5. More allocation for better maintenance of Geospatial IT systems at both federal and state levels
  6. Sufficient funds be set aside for state government to set up (for those State that have yet to have GIS Unit) and maintain state geospatial/GIS unit (for those state with existing GIS Unit)

C.      On Strengthening Private Sectors

  1. Unlocking economic value through open data and information sharing by allowing free access of web services to meaningful/accurate/timely/up-to-date/large-scale/non-sensitive/nationwide basemap and  imagery through intelligent web GIS technology
  2. Include Geospatial and IT as part of program under the 1MET (1Malaysia Entrepreneurship Program) to promote more knowledge economy and job creation

D.      On Strengthening Educational Sectors

  1. Allocation to support inclusion of geodesign and geospatial information technology education in the education sectors (tertiary, secondary and primary level) in line with government’s aims to enhance STEM (Science, Technology, Engineering, Mathematics) education because GIS is STEM.

Standard GIS Basemap – OneMap Malaysia (1Malaysia Map)

Sample information product from OneMap Singapore

Sample information product from OneMap Singapore

There’s a saying that goes: “The way to man’s heart is through his stomach.” Because man loves food and cooking for a man is a sure way to win his affection.

I have another saying that “the way towards national GIS is through standardized basemap.” Simply because GIS users need map data and maintaining a standard basemap for every GIS users is definitely a sure way to ensure data interoperability.

However, what is a national basemap? While the map contents or layers can be the more the merrier, but there are some basic elements that needs to be included as foundation of basemap. While some might need specific data pertaining to their area of interest, most GIS users simply need a good street map that contains the following basic layers :-

  • Street network & hub with name i.e roads, railway, LRT, stations, airports, port, etc.
  • Land use area with name, building outline, parcel layout, address
  • Location and name for important places or point of interest (POI)
  • Administrative boundaries with names – national, state, district, mukim, postcode, etc
  • Hydrography and other natural features with name i.e. rivers, lakes, etc.
  • Imagery i.e. satellite images, aerial photos, etc if any

These basic layers can form a pretty good basemap similar to street maps or city maps that can support most GIS activities. Other Agencies can add more textual data or attributes to these geometry (in the form of points, line and polygon) and make them more meaningful for their own purpose. The main point is as long as everyone is using the same basemap as their references, then we are on the right track towards national GIS.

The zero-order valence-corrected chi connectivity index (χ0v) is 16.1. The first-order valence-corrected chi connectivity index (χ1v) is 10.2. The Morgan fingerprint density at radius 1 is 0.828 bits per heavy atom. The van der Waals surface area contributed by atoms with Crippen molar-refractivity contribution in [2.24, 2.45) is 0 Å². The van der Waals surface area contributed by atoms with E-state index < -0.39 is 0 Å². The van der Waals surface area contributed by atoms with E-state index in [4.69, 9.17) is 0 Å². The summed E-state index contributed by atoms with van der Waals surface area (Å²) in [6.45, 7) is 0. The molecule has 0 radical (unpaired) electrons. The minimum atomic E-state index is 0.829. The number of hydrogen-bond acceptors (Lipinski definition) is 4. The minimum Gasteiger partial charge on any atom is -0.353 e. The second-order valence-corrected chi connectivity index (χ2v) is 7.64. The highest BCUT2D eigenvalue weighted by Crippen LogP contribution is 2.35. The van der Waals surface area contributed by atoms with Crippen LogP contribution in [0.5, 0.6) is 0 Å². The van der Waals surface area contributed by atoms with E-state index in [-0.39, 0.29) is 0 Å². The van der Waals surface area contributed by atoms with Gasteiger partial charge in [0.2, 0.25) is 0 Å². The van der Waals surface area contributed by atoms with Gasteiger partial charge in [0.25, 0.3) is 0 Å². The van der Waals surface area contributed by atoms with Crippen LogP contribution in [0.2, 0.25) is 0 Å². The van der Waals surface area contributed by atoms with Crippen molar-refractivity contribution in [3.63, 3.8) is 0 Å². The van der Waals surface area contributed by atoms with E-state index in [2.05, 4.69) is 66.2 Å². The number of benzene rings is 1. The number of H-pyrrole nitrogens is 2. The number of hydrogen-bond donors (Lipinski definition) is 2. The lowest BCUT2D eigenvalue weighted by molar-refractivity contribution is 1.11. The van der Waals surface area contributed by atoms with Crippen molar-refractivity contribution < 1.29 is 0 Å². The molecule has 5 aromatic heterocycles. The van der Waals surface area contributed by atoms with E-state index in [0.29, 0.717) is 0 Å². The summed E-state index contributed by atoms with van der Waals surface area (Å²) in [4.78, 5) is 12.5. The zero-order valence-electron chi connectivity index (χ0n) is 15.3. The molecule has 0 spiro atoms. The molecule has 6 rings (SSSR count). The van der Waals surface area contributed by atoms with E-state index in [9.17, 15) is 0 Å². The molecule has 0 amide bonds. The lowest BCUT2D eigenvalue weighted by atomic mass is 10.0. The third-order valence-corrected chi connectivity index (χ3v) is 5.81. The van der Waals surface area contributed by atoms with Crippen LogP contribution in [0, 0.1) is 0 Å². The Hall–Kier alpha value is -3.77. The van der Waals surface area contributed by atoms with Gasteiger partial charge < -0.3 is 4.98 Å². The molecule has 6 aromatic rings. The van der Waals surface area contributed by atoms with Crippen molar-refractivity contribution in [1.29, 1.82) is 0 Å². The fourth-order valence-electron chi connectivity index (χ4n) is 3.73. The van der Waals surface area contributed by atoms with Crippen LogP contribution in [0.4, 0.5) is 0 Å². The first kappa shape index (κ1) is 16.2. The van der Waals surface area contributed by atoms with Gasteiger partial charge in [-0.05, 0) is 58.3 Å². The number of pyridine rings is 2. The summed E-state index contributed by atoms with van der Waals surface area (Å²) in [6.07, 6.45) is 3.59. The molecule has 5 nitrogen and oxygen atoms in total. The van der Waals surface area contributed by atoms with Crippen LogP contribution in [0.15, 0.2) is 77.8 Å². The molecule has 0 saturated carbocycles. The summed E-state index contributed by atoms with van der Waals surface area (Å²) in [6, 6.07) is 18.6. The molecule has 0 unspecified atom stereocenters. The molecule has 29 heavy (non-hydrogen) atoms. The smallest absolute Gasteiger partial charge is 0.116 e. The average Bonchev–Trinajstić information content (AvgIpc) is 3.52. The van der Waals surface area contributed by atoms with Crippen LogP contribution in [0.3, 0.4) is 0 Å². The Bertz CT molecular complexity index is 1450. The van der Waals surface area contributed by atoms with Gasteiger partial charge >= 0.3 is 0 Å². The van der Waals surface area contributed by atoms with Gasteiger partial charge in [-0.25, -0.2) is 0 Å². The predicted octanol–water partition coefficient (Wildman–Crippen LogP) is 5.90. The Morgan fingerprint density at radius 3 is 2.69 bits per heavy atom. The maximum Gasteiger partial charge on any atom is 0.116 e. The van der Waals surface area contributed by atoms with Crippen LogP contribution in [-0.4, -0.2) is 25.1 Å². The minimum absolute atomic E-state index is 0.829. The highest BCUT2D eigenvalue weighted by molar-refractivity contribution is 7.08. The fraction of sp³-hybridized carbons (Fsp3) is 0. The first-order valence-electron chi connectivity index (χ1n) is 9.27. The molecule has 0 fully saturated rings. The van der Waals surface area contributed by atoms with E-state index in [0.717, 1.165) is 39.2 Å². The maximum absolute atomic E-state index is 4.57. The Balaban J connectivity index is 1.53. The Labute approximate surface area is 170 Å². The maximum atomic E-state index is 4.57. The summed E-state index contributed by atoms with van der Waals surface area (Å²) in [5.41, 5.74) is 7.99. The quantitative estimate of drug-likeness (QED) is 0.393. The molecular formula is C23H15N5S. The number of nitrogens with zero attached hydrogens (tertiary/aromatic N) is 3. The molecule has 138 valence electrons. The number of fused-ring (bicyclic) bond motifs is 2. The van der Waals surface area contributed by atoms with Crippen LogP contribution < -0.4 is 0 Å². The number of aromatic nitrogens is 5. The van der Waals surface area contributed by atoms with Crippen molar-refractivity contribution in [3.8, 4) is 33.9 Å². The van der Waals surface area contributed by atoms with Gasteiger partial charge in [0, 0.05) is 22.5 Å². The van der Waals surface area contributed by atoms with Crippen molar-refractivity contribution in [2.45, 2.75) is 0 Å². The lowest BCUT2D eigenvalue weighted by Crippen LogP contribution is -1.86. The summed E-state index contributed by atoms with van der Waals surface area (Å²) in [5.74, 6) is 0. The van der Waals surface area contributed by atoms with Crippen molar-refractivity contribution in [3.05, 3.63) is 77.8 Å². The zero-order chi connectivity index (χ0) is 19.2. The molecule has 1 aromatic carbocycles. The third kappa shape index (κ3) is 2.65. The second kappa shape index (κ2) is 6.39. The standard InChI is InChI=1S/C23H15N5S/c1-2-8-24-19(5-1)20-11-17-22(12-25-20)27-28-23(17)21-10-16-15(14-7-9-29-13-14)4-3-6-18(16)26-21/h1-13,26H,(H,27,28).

This is pivotal because GIS is model after the real world objects and organize them into layers of information. The ability to overlay the information correctly is fundamental in data sharing and collaboration. In other words, it is useless to have different layers of information from Ministry of Health (MoH), Ministry of Education (MoE), and Public Work Department (JKR), only to find out that each and every one is maintaining their own version of basemap with different level of details, degree of accuracy and map scale. Hence the location of hospital, schools and road networks might appear correctly in respective GIS system but not the case when other users wish to overlay all these information for other planning purpose.

Imagine different parts of a car engine were manufactured by different companies without adhering to a common design layout or framework. Once the separate engine parts are finally ready, it might not fit into the car chassis compartment because different manufacturers are using different type of bolts and nuts, materials etc that suits them best without the bigger picture in mind.

Singapore Land Authority (SLA) started a very good initiative few years back and named it OneMap Singapore. You can take a look at their website at http://www.onemap.sg/index.html

OneMap Singapore is a web-based integrated map system for government agencies in Singapore to deliver location-based services and information for the general public. Many government agencies collaborated and continue contributing information to enrich the data content. Among the services available on this portal include: find an address; get travel directions; find a school to enrol your child; query land ownership and land lot information; check on historical property prices; find properties for lease; find free public wireless hotspots, etc

SLA as land base map custodian in Singapore makes their map available for all government and private organizations. In return, public and private organization will make use of this standardize basemap to add in their operational layers, i.e. Ministry of Education will link the basemap to their website and add in more educational related information, Ministry of Heath will make use of the basemap to add in more healthcare information, other agencies will make use of the basemap to add in their coverage area, zoning, etc. At the end of the day, even though SLA offers their data for free, but they emerge as the biggest winner because they are managing a critical national geospatial assets that all agencies will depend on. They are holding the car chassis design framework layout which enable all other departments to simultaneously but independently builds their respective engine blocks that will eventually fit well into national building.

We need to have our OneMap Malaysia (or 1Malaysia Map) as foundation for our national building too.